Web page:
December 5, 2008

Sexist Image of the Day: Variety's Best Director Contenders

Variety has a feature in today's paper that focuses on the best director candidates. The top tier a re called "THE GENERALS" - ie: battle tested vets. Of course, not a single one of the vets is a woman. The next tier down "IN THE MIX" still does not name a single woman. How can they name Lance Hammer and Steve McQueen and not name Courtney Hunt and Kelly Reichardt?

Shame of Variety for using war like and male centric images to describe directors. Do you need to perpetuate the stereotype even more? No wonder no women made it to the list.

Shameful. Send editor in chief Peter Bart an email at (not 100% sure that is his email but give it a shot) and let him know that this is unacceptable. It's also hysterical to me that they put this on the cover of their home page the same day that rival Hollywood Reporter names the top 100 Women in Power in Hollywood.

Power 100 List

It's that time of the year again when Hollywood takes a moment and celebrates the women in its ranks at the Hollywood Reporter annual Power Women Breakfast in conjunction with Lifetime Networks.

I'm waiting for the day when we don't need these kind of events anymore, but we are sooo far away from that. Congrats to all and try to think about helping and supporting other women in your ranks who don't have the kind of power you do.

Here's the list:
1. Oprah Winfrey
Chairman, Harpo Inc.

2. Anne Sweeney
Co-chairman, Disney Media Networks
President, Disney-ABC Television Group

3. Amy Pascal
Co-chairman, Sony Pictures

4. Nancy Tellem
President, CBS Paramount Network Television Entertainment Group

5. Stacey Snider
Co-chairman and CEO, DreamWorks

6. Bonnie Hammer
President, NBC Universal Cable Entertainment and Universal Cable Prods.

7. Judy McGrath
Chairman and CEO, MTV Networks

8. Mary Parent
Chairman, MGM Worldwide Motion Picture Group

9. Dana Walden
Chairman, 20th Century Fox Television

10. Nina Tassler
President, CBS Entertainment

11. Donna Langley
President of production, Universal Pictures

12. Nikki Rocco
President of distribution, Universal Pictures

13. Sue Kroll
President of worldwide marketing, Warner Bros. Pictures

14. Dawn Ostroff
President of entertainment, the CW

15. Katherine Pope
President, Universal Media Studios

16. Sue Naegle
President, HBO Entertainment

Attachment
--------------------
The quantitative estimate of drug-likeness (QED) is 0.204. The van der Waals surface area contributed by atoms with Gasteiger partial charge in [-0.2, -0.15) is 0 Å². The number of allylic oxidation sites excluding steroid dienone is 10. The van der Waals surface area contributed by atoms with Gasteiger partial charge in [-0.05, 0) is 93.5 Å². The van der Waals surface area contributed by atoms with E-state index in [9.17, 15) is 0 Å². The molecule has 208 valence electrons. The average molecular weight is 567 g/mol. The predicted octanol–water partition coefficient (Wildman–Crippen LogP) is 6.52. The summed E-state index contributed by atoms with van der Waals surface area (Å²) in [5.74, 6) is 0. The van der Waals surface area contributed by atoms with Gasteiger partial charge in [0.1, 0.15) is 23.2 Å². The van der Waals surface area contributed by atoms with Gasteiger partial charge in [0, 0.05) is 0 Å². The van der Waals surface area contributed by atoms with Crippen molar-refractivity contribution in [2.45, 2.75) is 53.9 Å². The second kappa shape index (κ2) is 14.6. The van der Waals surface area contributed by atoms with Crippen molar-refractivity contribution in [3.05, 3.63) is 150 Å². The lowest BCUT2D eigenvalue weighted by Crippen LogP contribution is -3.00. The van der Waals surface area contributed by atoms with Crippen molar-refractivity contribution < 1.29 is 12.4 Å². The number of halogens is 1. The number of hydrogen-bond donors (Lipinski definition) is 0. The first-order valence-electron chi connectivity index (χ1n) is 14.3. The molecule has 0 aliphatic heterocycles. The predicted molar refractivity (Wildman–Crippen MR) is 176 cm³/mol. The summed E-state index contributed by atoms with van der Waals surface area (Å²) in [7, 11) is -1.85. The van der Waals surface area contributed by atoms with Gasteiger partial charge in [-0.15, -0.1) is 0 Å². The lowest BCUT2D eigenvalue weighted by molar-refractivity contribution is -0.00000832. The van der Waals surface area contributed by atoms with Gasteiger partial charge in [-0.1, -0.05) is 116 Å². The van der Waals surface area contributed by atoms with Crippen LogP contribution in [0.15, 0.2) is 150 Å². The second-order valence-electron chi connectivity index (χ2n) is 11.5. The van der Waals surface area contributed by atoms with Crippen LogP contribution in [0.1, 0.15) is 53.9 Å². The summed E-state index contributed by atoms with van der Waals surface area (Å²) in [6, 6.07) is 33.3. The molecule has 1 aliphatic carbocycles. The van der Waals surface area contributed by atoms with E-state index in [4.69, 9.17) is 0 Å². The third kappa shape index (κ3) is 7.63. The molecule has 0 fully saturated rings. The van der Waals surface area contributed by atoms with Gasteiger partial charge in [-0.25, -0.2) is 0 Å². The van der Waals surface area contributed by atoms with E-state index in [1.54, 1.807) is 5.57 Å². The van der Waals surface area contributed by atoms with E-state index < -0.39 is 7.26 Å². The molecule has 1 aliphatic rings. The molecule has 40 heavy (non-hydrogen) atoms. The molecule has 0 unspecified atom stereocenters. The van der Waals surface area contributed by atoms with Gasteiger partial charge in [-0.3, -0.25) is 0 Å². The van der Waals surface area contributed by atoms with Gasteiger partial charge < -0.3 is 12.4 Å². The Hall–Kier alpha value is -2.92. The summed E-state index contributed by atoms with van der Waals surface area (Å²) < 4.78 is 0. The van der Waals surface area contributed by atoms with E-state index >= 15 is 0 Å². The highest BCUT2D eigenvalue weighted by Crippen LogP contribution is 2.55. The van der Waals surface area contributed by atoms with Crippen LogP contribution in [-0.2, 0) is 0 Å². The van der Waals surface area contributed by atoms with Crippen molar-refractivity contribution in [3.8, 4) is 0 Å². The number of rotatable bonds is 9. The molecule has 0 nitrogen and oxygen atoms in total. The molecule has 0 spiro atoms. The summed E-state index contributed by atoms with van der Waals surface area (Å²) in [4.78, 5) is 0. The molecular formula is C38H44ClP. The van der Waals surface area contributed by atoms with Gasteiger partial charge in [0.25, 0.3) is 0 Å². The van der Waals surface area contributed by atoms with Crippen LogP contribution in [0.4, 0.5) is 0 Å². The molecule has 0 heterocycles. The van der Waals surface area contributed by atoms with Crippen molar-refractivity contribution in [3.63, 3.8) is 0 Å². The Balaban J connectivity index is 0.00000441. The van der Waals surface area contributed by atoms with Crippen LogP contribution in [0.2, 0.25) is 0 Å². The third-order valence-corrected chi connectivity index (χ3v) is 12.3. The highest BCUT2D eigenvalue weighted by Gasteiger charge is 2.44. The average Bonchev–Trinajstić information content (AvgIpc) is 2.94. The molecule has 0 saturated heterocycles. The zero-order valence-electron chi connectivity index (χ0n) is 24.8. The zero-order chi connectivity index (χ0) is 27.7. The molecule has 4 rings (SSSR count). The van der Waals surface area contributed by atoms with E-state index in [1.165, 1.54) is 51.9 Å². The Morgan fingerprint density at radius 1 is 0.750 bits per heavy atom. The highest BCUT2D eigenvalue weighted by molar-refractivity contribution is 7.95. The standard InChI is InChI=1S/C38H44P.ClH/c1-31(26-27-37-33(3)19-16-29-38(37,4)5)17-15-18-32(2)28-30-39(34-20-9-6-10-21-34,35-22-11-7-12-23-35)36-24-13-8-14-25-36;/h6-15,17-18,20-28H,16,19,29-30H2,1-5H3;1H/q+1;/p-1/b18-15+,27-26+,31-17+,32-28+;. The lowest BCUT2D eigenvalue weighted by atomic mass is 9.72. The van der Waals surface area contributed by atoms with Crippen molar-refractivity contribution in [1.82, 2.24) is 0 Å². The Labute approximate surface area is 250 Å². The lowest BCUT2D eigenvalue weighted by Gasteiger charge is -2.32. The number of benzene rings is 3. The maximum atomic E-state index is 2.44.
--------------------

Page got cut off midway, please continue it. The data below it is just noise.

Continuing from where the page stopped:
17. Lauren Zalaznick
President, NBC Universal Women and Lifestyle Entertainment Networks

18. Kathleen Kennedy
Producer/partner, the Kennedy/Marshall Co.

19. Laura Ziskin
President, Laura Ziskin Prods.

20. Veronika Kwan-Rubinek
President of international distribution, Warner Bros. Pictures

21. Andrea Wong
President and CEO, Lifetime Networks

22. Sheila Nevins
President, HBO Documentary Films

23. Shari Redstone
President, National Amusements
Vice chairman of the board of directors, Viacom and CBS Corp.
Co-chairman and co-president,

24. Angelina Jolie

25. Elizabeth Gabler
President, Fox 2000 Pictures

26. Ann Daly
COO, DreamWorks Animation

27. Elisabeth Murdoch
Chairman and CEO, Shine

28. Nancy Utley
COO, Fox Searchlight

29. Emma Watts
Co-president of production, 20th Century Fox

30. Valerie Van Galder
Co-president of worldwide theatrical marketing, Columbia TriStar Motion Picture Group

31. Pamela Levine
Co-president of domestic theatrical marketing, 20th Century Fox

32. Terry Wood
President of creative affairs and development, CBS Television Distribution

33. Hilary Estey McLoughlin
President, Telepictures Prods.

34. Janice Marinelli
President, Disney-ABC Domestic Television

35. Belinda Menendez
President, NBC Universal International Television Distribution

36. Tyra Banks
President, Bankable Prods.

37. Marion Edwards
President of international television, 20th Century Fox Television Distribution

38. Jessica Reif Cohen
Managing director and media and entertainment analyst, Merrill Lynch

39. Cyma Zarghami
President, Nickelodeon and MTVN Kids & Family Group

40. Linda Bell
Blue Executive producer, "Entertainment Tonight" and "The Insider"

41. Abbe Raven
President and CEO, A&E Television Networks

42. Michele Ganeless
President, Comedy Central

43. Mary McLaren
COO, 20th Century Fox International Theatrical and Home Entertainment

44. Teri Weinberg